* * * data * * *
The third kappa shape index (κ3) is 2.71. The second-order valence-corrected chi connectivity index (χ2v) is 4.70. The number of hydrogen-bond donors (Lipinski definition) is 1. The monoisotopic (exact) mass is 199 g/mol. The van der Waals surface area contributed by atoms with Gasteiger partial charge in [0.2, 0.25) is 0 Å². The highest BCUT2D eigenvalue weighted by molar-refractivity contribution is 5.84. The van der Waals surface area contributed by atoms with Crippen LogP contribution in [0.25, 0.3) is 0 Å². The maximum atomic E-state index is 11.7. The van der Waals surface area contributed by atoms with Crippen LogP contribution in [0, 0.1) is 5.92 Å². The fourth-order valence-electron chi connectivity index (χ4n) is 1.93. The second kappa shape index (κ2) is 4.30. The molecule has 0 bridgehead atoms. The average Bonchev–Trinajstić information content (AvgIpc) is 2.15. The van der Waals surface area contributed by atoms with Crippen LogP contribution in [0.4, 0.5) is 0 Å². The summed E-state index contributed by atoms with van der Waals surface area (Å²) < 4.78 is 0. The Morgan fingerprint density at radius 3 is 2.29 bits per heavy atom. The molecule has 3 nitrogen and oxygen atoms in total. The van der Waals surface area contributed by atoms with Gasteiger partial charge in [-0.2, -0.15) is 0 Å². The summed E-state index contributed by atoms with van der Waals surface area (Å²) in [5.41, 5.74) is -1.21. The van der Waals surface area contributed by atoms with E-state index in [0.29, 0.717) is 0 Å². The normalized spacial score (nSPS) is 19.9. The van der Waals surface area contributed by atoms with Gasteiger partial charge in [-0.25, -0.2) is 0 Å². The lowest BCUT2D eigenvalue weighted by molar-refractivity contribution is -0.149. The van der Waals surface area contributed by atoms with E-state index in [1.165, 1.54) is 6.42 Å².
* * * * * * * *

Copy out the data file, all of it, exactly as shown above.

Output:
The third kappa shape index (κ3) is 2.71. The second-order valence-corrected chi connectivity index (χ2v) is 4.70. The number of hydrogen-bond donors (Lipinski definition) is 1. The monoisotopic (exact) mass is 199 g/mol. The van der Waals surface area contributed by atoms with Gasteiger partial charge in [0.2, 0.25) is 0 Å². The highest BCUT2D eigenvalue weighted by molar-refractivity contribution is 5.84. The van der Waals surface area contributed by atoms with Crippen LogP contribution in [0.25, 0.3) is 0 Å². The maximum atomic E-state index is 11.7. The van der Waals surface area contributed by atoms with Crippen LogP contribution in [0, 0.1) is 5.92 Å². The fourth-order valence-electron chi connectivity index (χ4n) is 1.93. The second kappa shape index (κ2) is 4.30. The molecule has 0 bridgehead atoms. The average Bonchev–Trinajstić information content (AvgIpc) is 2.15. The van der Waals surface area contributed by atoms with Crippen LogP contribution in [0.4, 0.5) is 0 Å². The summed E-state index contributed by atoms with van der Waals surface area (Å²) < 4.78 is 0. The Morgan fingerprint density at radius 3 is 2.29 bits per heavy atom. The molecule has 3 nitrogen and oxygen atoms in total. The van der Waals surface area contributed by atoms with Gasteiger partial charge in [-0.2, -0.15) is 0 Å². The summed E-state index contributed by atoms with van der Waals surface area (Å²) in [5.41, 5.74) is -1.21. The van der Waals surface area contributed by atoms with E-state index in [0.29, 0.717) is 0 Å². The normalized spacial score (nSPS) is 19.9. The van der Waals surface area contributed by atoms with Gasteiger partial charge in [-0.25, -0.2) is 0 Å². The lowest BCUT2D eigenvalue weighted by molar-refractivity contribution is -0.149. The van der Waals surface area contributed by atoms with E-state index in [1.165, 1.54) is 6.42 Å².